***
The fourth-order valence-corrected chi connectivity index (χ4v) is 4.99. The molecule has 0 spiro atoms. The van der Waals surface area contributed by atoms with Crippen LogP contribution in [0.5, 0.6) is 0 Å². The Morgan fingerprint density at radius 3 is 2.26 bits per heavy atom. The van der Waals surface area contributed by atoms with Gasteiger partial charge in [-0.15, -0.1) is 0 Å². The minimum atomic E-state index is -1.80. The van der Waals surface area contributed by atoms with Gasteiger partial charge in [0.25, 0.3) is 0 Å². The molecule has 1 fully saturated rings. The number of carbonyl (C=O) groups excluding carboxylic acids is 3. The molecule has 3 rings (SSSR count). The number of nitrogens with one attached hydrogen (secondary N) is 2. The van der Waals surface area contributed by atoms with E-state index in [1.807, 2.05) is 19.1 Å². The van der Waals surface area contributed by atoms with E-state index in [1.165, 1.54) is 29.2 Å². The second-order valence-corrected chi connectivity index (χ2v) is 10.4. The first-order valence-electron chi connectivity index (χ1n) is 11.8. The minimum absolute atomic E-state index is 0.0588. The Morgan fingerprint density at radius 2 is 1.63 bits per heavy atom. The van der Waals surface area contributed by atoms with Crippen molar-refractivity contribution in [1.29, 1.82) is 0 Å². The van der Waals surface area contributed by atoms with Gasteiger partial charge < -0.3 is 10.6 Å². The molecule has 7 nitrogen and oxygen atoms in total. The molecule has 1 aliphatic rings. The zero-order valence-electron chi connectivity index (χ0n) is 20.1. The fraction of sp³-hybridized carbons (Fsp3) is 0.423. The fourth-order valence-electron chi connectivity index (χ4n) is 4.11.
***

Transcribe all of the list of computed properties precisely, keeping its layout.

The fourth-order valence-corrected chi connectivity index (χ4v) is 4.99. The molecule has 0 spiro atoms. The van der Waals surface area contributed by atoms with Crippen LogP contribution in [0.5, 0.6) is 0 Å². The Morgan fingerprint density at radius 3 is 2.26 bits per heavy atom. The van der Waals surface area contributed by atoms with Gasteiger partial charge in [-0.15, -0.1) is 0 Å². The minimum atomic E-state index is -1.80. The van der Waals surface area contributed by atoms with Gasteiger partial charge in [0.25, 0.3) is 0 Å². The molecule has 1 fully saturated rings. The number of carbonyl (C=O) groups excluding carboxylic acids is 3. The molecule has 3 rings (SSSR count). The number of nitrogens with one attached hydrogen (secondary N) is 2. The van der Waals surface area contributed by atoms with E-state index in [1.807, 2.05) is 19.1 Å². The van der Waals surface area contributed by atoms with E-state index in [1.165, 1.54) is 29.2 Å². The second-order valence-corrected chi connectivity index (χ2v) is 10.4. The first-order valence-electron chi connectivity index (χ1n) is 11.8. The minimum absolute atomic E-state index is 0.0588. The Morgan fingerprint density at radius 2 is 1.63 bits per heavy atom. The van der Waals surface area contributed by atoms with Crippen molar-refractivity contribution in [1.29, 1.82) is 0 Å². The van der Waals surface area contributed by atoms with Gasteiger partial charge < -0.3 is 10.6 Å². The molecule has 7 nitrogen and oxygen atoms in total. The molecule has 1 aliphatic rings. The zero-order valence-electron chi connectivity index (χ0n) is 20.1. The fraction of sp³-hybridized carbons (Fsp3) is 0.423. The fourth-order valence-electron chi connectivity index (χ4n) is 4.11.